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Archive for March 16th, 2019

The Marines don’t want you to see what happens when propaganda stops and combat begins

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Above is the trailer for Combat Obscura, and below is the full documentary. Alex Horton reviews the movie for the Washington Post:

Marines pass a joint to one another in the dark void of southern Afghanistan and, in crackling night-vision green, the question arises: Did they think they would ever be stoned within range of enemy fire?

The grunts take a moment to contemplate the infinite chasm between what the military wants you to believe happens in war, and what unfolds in just another night in combat.

“You think the Marine Corps is a bunch of perfect people who don’t do anything bad, don’t curse, and they’re just really squared-away killers,” one man says to another. “The Marine Corps is filled with the most f—– up individuals I’ve ever met.”

He takes a drag. “Just like me, you know?”

The Marine Corps, like other service branches, dispatches its media wing to curate its own version of war. Everyone knows the deal: The good will be widely distributed, and the violent, the illegal, the inexplicable are wiped from existence.

But the THC-laced epiphany halfway through the documentary “Combat Obscura,” directed by former Marine videographer Miles Lagoze, is something different.

Grunts posture and brood about war in the way they have seen men do in films, mindful that every second could be recorded. In this way, the camera documents reality as it simultaneously creates a version of it — a mix of therapy, confessional and a mirror held up to young, grime-streaked faces.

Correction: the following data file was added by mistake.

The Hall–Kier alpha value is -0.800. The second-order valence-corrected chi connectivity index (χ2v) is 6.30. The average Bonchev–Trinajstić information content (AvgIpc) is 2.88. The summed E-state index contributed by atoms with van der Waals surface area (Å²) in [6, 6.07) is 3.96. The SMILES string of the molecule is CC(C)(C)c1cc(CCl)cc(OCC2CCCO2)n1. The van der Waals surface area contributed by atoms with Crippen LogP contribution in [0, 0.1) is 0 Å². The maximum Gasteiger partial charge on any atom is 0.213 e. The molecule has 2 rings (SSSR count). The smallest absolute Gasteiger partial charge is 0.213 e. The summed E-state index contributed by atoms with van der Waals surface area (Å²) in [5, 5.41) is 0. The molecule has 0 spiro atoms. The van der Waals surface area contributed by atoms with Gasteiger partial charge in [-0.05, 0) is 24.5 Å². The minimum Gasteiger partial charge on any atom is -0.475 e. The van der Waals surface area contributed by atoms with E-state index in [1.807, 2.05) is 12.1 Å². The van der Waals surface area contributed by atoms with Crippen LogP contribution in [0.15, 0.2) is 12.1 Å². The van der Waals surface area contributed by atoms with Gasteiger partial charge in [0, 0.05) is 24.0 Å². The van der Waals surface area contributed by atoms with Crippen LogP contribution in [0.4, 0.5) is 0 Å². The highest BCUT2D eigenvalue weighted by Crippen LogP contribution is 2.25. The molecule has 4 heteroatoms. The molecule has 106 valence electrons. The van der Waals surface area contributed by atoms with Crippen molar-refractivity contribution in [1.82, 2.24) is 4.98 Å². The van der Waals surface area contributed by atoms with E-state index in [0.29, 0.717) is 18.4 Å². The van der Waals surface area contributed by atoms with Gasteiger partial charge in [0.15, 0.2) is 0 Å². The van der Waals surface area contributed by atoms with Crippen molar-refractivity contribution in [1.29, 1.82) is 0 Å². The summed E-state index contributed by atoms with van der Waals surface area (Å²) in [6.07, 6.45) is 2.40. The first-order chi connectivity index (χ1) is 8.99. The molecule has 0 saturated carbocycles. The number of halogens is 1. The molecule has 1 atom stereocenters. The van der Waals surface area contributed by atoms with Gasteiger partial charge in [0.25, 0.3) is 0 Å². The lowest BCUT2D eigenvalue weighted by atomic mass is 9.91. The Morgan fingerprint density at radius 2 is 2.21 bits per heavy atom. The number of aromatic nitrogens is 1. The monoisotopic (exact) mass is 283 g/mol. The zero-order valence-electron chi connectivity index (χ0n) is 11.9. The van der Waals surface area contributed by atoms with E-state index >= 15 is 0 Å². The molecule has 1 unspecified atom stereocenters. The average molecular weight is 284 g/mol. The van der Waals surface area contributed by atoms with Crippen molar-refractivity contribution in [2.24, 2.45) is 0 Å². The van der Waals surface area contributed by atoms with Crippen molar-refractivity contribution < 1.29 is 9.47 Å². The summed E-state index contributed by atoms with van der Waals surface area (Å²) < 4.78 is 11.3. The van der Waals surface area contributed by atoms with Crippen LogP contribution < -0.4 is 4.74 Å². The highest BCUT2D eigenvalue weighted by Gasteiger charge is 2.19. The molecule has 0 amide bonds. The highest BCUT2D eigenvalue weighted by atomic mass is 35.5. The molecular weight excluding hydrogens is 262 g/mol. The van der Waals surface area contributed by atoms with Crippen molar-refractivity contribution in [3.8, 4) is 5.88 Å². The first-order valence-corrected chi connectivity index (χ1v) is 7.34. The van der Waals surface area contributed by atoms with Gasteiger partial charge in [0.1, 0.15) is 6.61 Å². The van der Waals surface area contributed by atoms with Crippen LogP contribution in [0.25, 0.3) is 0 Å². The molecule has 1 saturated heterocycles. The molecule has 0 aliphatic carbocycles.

And it reveals shimmers of brutal honesty perhaps only possible when a Marine records comrades overcome with an urge to speak freely, confident that what they say would be too honest, and too raw, to ever find its way to an audience.

So why not be real?

“It replicates the rhythm of an actual deployment,” Lagoze said of the manic and at times confounding flow between scenes. “The chaos, the mixed emotions, the paradoxes.”

And yet, the footage found its way out of Afghanistan, and the Marine Corps has fought to keep it under wraps.

The Corps has good reason.

The brass covets images of fresh-faced grunts handing coloring books to kids with a wink and a wave, along with Marines parroting the Pentagon’s vague and confident optimism of elusive victory to come.

Lagoze had marching orders to deliver such video.

But the rest of the war unspooled in spurts of gore and mind-bending boredom over eight months, much of it recorded by Lagoze and his fellow cameraman Justin Loya while assigned to the 1st Battalion, 6th Marines, in 2011. In one of the few title cards at the beginning of the film, he announces: “We filmed what they wanted, but then we kept shooting.”

The documentary . . .

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Written by LeisureGuy

16 March 2019 at 11:06 am

Descartes was wrong: ‘a person is a person through other persons’

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Abeba Birhane, a PhD student in cognitive science at University College Dublin, blogs regularly about embodied cognition and the enactive approach to cognitive science and writes in Aeon:

According to Ubuntu philosophy, which has its origins in ancient Africa, a newborn baby is not a person. People are born without ‘ena’, or selfhood, and instead must acquire it through interactions and experiences over time. So the ‘self’/‘other’ distinction that’s axiomatic in Western philosophy is much blurrier in Ubuntu thought. As the Kenyan-born philosopher John Mbiti put it in African Religions and Philosophy (1975): ‘I am because we are, and since we are, therefore I am.’